How Atlassian Partners Ensure the Success of a Data Migration Plan

17 October 2018 | Articles, Atlassian

Data migration is a complicated process – and if it goes wrong, it can have serious repercussions for a business. A data migration that fails can result in the disruption of services to the end user; application instability, semantic errors, or user interference which can disrupt business processes.

However, the most serious risk in a data migration is in the preservation of the data itself. A poorly-executed data migration may result in the loss or corruption of critical business data, or the loss of customer data. Data loss can have serious consequences for a business – one study found that 94% of companies that suffer a catastrophic data loss do not survive, with 43% never reopening and 51% closing within two years.

Related: Implement Best Practices for Successful Jira Data Migration — Download the eBook

To ensure that data migrations are successful, it is vital to have a data migration plan in place. A proper data migration plan not only includes actually moving data from one location to the next, it also provides for the initial assessments and testing prior to the transfer as well as monitoring after execution.

Data migration may be necessary under a variety of circumstances. Perhaps your organization is conducting a storage migration, moving data blocks from one type of hardware to another. Perhaps an application is moving to a new hosting environment or changing over legacy tools to Atlassian tools.

Most frequently today, as cloud adoption grows, companies find themselves conducting large-scale migrations of data and applications from on-premise servers to a cloud environment. The process of conducting a data migration may seem overwhelming to a business that has little experience in large-scale migrations.

Download the Jira Migration Steps Case Study

To ensure the success of a data migration plan, the company should:

  1. Conduct a ‘health check’ on the receiving infrastructure

It is important to ensure that the infrastructure where the data will be located is robust, and ready to support the data and processes that will be routed to it after the migration. This includes ensuring that the new infrastructure can support an increased number of users, issues, projects, workflows, with all of the permissions and security schemes involved to ensure it works.

  1. Check versions/plugins

At this time, ensure that all software versions are the same, to eliminate the potential for data incompatibility or semantics errors. It can also be extremely helpful to locate a plugin or API that facilitates the import/export of selected data during a migration.

  1. Testing

It is vital to conduct a series of comprehensive tests, including data collision analysis, as well as testing for data accuracy, completeness, compliance and corruption. Testing must be conducted prior to the actual migration in order to correct any issues that may arise and preserve the sanctity of critical data.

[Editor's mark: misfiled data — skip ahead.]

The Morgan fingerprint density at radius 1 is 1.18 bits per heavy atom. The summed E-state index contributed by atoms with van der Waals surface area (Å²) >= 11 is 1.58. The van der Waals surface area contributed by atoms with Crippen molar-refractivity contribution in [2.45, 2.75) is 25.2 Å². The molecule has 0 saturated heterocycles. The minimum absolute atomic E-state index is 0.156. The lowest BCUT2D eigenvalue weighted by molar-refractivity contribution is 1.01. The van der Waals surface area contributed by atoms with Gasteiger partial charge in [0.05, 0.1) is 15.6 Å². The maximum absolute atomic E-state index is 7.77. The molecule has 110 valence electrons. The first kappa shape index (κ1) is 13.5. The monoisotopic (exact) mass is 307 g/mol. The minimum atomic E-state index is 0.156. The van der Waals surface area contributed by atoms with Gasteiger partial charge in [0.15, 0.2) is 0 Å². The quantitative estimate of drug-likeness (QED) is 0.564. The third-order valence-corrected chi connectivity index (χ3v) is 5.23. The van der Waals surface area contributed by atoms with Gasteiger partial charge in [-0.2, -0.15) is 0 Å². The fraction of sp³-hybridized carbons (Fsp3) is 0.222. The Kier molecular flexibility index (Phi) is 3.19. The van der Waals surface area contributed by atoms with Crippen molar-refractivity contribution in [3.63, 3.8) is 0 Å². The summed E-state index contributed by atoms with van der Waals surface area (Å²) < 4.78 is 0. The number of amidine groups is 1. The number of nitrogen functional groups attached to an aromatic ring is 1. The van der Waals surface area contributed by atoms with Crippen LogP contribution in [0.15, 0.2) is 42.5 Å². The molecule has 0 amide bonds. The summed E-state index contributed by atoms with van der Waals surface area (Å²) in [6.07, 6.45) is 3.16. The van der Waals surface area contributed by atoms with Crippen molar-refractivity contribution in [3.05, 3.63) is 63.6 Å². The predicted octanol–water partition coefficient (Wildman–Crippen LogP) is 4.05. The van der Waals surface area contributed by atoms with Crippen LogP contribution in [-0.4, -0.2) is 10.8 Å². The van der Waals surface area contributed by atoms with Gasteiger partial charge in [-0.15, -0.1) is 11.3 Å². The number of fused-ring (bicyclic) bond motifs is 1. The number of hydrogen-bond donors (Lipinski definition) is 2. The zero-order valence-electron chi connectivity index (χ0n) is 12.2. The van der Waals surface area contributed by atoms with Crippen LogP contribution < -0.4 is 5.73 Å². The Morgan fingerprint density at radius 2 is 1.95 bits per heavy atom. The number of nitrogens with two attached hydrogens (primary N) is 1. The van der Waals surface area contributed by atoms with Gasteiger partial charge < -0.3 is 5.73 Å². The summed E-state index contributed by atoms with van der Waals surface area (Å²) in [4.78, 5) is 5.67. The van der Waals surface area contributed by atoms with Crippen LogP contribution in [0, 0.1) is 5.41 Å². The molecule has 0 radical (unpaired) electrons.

Part of testing is finding the errors in the migration plan, correcting them, and re-testing. This could include looking for data translation errors, or differences in user directories, user names, and credential patterns.

  1. Execute migration to a ‘maneuver environment’

A maneuver environment is an intermediary environment, consisting of a full copy of the source environment populated with source data. Data can, however, be manipulated in the maneuver environment, offering a space where data can be changed as necessary to merge correctly to the receiving environment.

Once the pre-migration preparation and testing is conducted, all data should be backed up thoroughly in anticipation of the executed migration.

  1. Document and communicate the migration plan

Having a migration plan in place before moving forward with any data migrations is key. This document is a good timeline indicator and provides an estimate of expected downtime for production. It should document all of the actions that are required to perform the migration, along with assigning responsibility for specific tasks to specific teams or individuals, for purposes of accountability. A roll-back plan should be included in case of failure of the data migration.

  1. Execute migration

Once stakeholders are clear on the migration plan and their own responsibilities for ensuring the success of the plan, a date can be set for executing the data migration.

  1. Decommission and monitor

Once a migration has been completed successfully, the original source environment should be decommissioned, and the new environment should be monitored carefully on an ongoing basis to ensure continued success.

In conducting a data migration, it is important to include comprehensive backups and roll-back plans, just in case something goes wrong. A loss or corruption of data during a migration can have serious consequences for the enterprise as a whole. However, the risk of problems during a data migration can be minimized by following a structured process that includes analysis, planning, testing, re-testing, and monitoring the migration for success.

e-Core, as a seasoned Atlassian partner, has the knowledge and experience to help an organization make the best decisions to reduce the risks associated with data migration and consolidation of instances projects.

Looking for tools, tips, and the necessary steps for your Jira data migration to be a success? Download Jira Data Migration: Use Cases and Best Practices guide:

Download the Jira Use Cases eBook

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